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To improve our understanding of the divergent evolutions that recently emerged between European countries in terms of labour productivity, this working paper compares the labour productivity growth of three small open European countries: Austria, Belgium and the Netherlands. The analysis focuses on market services as they are the most important single factor that is responsible for the divergences.
The launch of the Lisbon strategy in 2000 was strongly motivated by the observation of a declining trend in European labour productivity growth over the past decade. As US productivity growth accelerated after 1995, this divergent evolution indicates that after a process of catching up to the US productivity level that started after the World War II, European productivity levels ceased to converge to the US level after 1995. The widening gap in productivity performance was first attributed to a differential in the productivity growth of ICT producer industries and later to divergences in productivity growth of ICT user industries and particularly to ICT user market services.
However, this average European evolution is not necessary relevant to all European countries considered individually. The second half of the nineties was also a period of increasing divergence of productivity growth patterns inside the European Union. The productivity performances of Scandinavian countries are, for example, in line with American ones but far from the Spanish or Italian evolution.
This paper compares the evolution of three small open European countries in terms of labour productivity growth by using the March 2007 release of the EUKLEMS database, which is the first data set to present homogeneous variables on growth and productivity for European countries and the US. This EUKLEMS database offers the main advantage of providing a better measure of capital input by calculating capital services rather than capital stocks.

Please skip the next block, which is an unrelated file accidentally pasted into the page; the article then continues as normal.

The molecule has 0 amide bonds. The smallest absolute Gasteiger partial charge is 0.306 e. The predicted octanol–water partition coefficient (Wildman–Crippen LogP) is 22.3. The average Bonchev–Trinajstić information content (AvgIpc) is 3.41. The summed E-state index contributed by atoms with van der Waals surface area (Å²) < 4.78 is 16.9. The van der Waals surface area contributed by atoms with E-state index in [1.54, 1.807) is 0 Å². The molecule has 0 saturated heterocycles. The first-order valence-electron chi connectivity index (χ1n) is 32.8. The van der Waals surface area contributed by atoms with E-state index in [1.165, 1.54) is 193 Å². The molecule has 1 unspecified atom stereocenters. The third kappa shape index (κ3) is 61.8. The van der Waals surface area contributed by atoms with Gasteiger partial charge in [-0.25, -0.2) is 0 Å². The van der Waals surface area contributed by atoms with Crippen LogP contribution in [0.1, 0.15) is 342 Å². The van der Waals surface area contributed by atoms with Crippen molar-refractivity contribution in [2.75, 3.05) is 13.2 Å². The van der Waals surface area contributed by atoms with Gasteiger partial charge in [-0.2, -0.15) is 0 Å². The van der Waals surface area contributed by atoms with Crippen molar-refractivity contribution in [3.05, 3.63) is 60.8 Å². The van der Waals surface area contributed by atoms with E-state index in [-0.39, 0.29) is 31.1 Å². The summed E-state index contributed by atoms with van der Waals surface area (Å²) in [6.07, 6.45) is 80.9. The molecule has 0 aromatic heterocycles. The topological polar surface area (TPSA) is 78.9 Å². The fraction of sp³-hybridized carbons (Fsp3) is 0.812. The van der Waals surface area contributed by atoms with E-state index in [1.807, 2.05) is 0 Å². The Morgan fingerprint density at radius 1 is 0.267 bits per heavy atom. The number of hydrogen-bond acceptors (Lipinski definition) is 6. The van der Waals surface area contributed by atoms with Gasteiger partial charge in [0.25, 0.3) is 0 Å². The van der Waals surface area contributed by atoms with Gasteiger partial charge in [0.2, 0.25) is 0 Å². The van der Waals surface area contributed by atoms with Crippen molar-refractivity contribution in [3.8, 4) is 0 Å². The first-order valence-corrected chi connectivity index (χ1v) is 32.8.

The comparison shows that while Austria and Belgium recorded a decrease in their productivity growth between 1995 and 2004, the Netherlands followed the American pattern and recorded an increase in its growth rate from 1995. The decomposition of labour productivity growth makes it possible to underline the important role played by total factor productivity (TFP) in the Dutch upsurge in productivity growth. The breakdown of the data by industry shows the importance of the Distribution sector in the Dutch performance. The growth of TFP observed in the Distribution sector is then linked to different potential determinants: ICT accumulation and use, labour qualifications, R&D and innovation and regulations. In summary, the comparison between the three countries provides the insights that the Dutch performance is better in terms of labour force qualification, R&D efforts at the beginning of the period, and regulatory environment.